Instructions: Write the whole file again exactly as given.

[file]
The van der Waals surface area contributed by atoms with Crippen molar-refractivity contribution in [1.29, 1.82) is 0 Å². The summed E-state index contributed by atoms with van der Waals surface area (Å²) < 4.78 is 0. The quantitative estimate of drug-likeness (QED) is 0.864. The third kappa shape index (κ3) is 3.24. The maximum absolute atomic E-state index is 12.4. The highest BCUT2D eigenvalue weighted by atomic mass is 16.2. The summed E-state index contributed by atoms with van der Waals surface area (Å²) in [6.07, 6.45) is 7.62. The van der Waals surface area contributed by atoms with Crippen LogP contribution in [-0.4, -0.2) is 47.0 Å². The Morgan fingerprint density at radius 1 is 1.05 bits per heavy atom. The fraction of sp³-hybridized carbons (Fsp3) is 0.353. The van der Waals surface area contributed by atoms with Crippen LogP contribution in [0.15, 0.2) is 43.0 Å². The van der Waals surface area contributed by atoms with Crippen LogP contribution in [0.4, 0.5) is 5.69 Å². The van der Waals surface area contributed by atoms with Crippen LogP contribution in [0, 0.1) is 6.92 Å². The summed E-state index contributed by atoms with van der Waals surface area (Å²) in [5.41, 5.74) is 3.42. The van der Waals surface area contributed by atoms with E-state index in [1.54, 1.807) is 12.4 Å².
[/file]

The van der Waals surface area contributed by atoms with Crippen molar-refractivity contribution in [1.29, 1.82) is 0 Å². The summed E-state index contributed by atoms with van der Waals surface area (Å²) < 4.78 is 0. The quantitative estimate of drug-likeness (QED) is 0.864. The third kappa shape index (κ3) is 3.24. The maximum absolute atomic E-state index is 12.4. The highest BCUT2D eigenvalue weighted by atomic mass is 16.2. The summed E-state index contributed by atoms with van der Waals surface area (Å²) in [6.07, 6.45) is 7.62. The van der Waals surface area contributed by atoms with Crippen LogP contribution in [-0.4, -0.2) is 47.0 Å². The Morgan fingerprint density at radius 1 is 1.05 bits per heavy atom. The fraction of sp³-hybridized carbons (Fsp3) is 0.353. The van der Waals surface area contributed by atoms with Crippen LogP contribution in [0.15, 0.2) is 43.0 Å². The van der Waals surface area contributed by atoms with Crippen LogP contribution in [0.4, 0.5) is 5.69 Å². The van der Waals surface area contributed by atoms with Crippen LogP contribution in [0, 0.1) is 6.92 Å². The summed E-state index contributed by atoms with van der Waals surface area (Å²) in [5.41, 5.74) is 3.42. The van der Waals surface area contributed by atoms with E-state index in [1.54, 1.807) is 12.4 Å².